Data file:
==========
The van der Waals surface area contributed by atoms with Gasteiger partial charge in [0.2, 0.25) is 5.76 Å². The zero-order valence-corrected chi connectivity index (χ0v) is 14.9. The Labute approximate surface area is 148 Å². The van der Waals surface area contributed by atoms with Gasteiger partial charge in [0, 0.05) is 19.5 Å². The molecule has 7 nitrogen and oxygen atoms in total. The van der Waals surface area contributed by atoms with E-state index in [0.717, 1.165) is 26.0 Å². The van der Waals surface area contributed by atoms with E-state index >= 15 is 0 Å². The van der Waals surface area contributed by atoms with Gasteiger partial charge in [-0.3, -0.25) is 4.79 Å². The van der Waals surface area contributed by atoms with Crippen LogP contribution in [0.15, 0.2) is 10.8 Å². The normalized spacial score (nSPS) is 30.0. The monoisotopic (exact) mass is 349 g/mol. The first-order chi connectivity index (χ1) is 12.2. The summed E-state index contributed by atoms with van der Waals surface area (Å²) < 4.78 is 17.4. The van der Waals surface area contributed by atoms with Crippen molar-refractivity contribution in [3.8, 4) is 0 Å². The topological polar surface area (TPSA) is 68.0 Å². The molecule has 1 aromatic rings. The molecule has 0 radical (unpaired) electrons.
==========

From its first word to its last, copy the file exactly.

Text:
The van der Waals surface area contributed by atoms with Gasteiger partial charge in [0.2, 0.25) is 5.76 Å². The zero-order valence-corrected chi connectivity index (χ0v) is 14.9. The Labute approximate surface area is 148 Å². The van der Waals surface area contributed by atoms with Gasteiger partial charge in [0, 0.05) is 19.5 Å². The molecule has 7 nitrogen and oxygen atoms in total. The van der Waals surface area contributed by atoms with E-state index in [0.717, 1.165) is 26.0 Å². The van der Waals surface area contributed by atoms with E-state index >= 15 is 0 Å². The van der Waals surface area contributed by atoms with Gasteiger partial charge in [-0.3, -0.25) is 4.79 Å². The van der Waals surface area contributed by atoms with Crippen LogP contribution in [0.15, 0.2) is 10.8 Å². The normalized spacial score (nSPS) is 30.0. The monoisotopic (exact) mass is 349 g/mol. The first-order chi connectivity index (χ1) is 12.2. The summed E-state index contributed by atoms with van der Waals surface area (Å²) < 4.78 is 17.4. The van der Waals surface area contributed by atoms with Crippen molar-refractivity contribution in [3.8, 4) is 0 Å². The topological polar surface area (TPSA) is 68.0 Å². The molecule has 1 aromatic rings. The molecule has 0 radical (unpaired) electrons.